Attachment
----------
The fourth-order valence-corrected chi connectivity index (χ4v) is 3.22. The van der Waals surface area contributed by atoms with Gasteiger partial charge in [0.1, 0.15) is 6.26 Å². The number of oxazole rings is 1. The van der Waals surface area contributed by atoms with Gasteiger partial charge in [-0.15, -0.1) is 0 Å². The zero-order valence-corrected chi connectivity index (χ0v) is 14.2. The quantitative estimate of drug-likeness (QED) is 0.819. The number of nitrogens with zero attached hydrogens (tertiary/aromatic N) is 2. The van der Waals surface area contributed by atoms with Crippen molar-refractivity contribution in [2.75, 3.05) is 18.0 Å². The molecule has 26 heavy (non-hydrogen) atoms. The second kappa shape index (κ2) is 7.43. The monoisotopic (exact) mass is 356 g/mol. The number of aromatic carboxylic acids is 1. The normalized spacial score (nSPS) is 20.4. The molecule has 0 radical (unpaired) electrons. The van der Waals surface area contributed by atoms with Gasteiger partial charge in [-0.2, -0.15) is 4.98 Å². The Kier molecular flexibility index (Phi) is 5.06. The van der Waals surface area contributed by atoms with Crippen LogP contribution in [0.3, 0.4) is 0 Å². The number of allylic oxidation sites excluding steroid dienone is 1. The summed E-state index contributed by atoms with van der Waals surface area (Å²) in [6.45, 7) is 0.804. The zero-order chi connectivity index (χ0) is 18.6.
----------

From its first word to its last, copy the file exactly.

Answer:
The fourth-order valence-corrected chi connectivity index (χ4v) is 3.22. The van der Waals surface area contributed by atoms with Gasteiger partial charge in [0.1, 0.15) is 6.26 Å². The number of oxazole rings is 1. The van der Waals surface area contributed by atoms with Gasteiger partial charge in [-0.15, -0.1) is 0 Å². The zero-order valence-corrected chi connectivity index (χ0v) is 14.2. The quantitative estimate of drug-likeness (QED) is 0.819. The number of nitrogens with zero attached hydrogens (tertiary/aromatic N) is 2. The van der Waals surface area contributed by atoms with Crippen molar-refractivity contribution in [2.75, 3.05) is 18.0 Å². The molecule has 26 heavy (non-hydrogen) atoms. The second kappa shape index (κ2) is 7.43. The monoisotopic (exact) mass is 356 g/mol. The number of aromatic carboxylic acids is 1. The normalized spacial score (nSPS) is 20.4. The molecule has 0 radical (unpaired) electrons. The van der Waals surface area contributed by atoms with Gasteiger partial charge in [-0.2, -0.15) is 4.98 Å². The Kier molecular flexibility index (Phi) is 5.06. The van der Waals surface area contributed by atoms with Crippen LogP contribution in [0.3, 0.4) is 0 Å². The number of allylic oxidation sites excluding steroid dienone is 1. The summed E-state index contributed by atoms with van der Waals surface area (Å²) in [6.45, 7) is 0.804. The zero-order chi connectivity index (χ0) is 18.6.